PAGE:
- IoT — an area not mentioned by Colao in 2017 — is seen by González as holding “enormous value” that could be unlocked by AI and connectivity data. Particular potential is considered to reside around connected-car and footfall analytics services. For enterprise clients, Vodafone Business has built a Connectivity Analytics solution for IoT device usage analysis. Vodafone App Invent, Vodafone Business’s application development initiative for IoT, appears to be a key enabler for bringing new analytics and AI capabilities to the Group’s IoT portfolio.
- As well as enabling new products, González indicated Vodafone Business was working on data-infused customer experience improvement, such as via the division’s Velocity programme. “Proactive” customer relations was emphasised, as well as deeper enterprise client insights, industry benchmarking, and net promoter scores.
Carat to help Group root out digital media efficiencies
September 2019 saw developments in another area where Vodafone has been seeking to bring internal data analytics capabilities to bear on the efficiency of its business — media spend.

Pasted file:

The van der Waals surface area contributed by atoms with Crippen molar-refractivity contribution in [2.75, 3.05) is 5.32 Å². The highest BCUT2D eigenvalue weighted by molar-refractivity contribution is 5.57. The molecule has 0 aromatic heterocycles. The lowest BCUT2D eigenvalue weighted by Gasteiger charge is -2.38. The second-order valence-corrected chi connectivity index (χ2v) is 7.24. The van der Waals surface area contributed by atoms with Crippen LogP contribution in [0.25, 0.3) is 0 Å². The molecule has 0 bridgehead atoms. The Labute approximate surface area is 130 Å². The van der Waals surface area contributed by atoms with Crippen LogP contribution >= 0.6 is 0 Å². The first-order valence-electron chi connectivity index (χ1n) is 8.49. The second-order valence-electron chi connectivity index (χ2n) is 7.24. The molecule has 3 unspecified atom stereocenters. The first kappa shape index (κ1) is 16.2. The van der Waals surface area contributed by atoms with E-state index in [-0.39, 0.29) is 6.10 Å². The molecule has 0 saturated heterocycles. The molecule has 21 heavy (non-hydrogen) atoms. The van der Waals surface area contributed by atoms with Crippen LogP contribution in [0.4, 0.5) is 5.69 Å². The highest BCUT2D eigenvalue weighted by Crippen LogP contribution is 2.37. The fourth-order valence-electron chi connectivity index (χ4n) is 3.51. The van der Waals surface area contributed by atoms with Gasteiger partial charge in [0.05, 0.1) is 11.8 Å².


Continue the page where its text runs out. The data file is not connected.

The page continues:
Following a tender, Vodafone awarded its global media buying account to Dentsu Aegis Network-owned agency Carat, displacing incumbent WPP Group (Vodafonewatch, #167, #174, and #179). Alongside the deal, a Digiday report suggested the Group was increasing the pace with which it was implementing plans, first mooted in 2018 (Vodafonewatch, #165), to insource management of much of its digital advertising spend, in a bid to improve visibility into returns and reduce costs. Announcing its contract win, Carat said the scope of the account “includes media buying across multiple international markets, partnered with Vodafone’s in‑housed biddable media team”.
As of March 2019, Vodafone’s internal biddable media team is said to have numbered 120–150 staff across eleven markets, and the Digiday article indicated its remit continued to expand, despite experiencing “complexity” in executing the original vision.
According to Campaign, Vodafone’s media account is estimated to be worth around £400m (€463m)‑a‑year, significantly lower than the £600m figure quoted when WPP beat Carat to win the account back in 2014. Overall spend is expected to fall further as the insourcing process continues. Digiday suggested Vodafone’s in‑house biddable team may eventually handle “around a quarter” of the Group’s total media budget.
Carat will take control of the Group’s business in around 15 markets, according to Campaign. WPP, whose bespoke Team Red unit is also Vodafone’s media strategy partner, is still said to manage marketing services including creative and public relations, as well as media in markets where Vodafone operates joint ventures. For example, WPP recently fought off competition from Accenture to secure a contract from VodafoneZiggo in the Netherlands. It is also Vodafone Hutchison Australia’s media partner.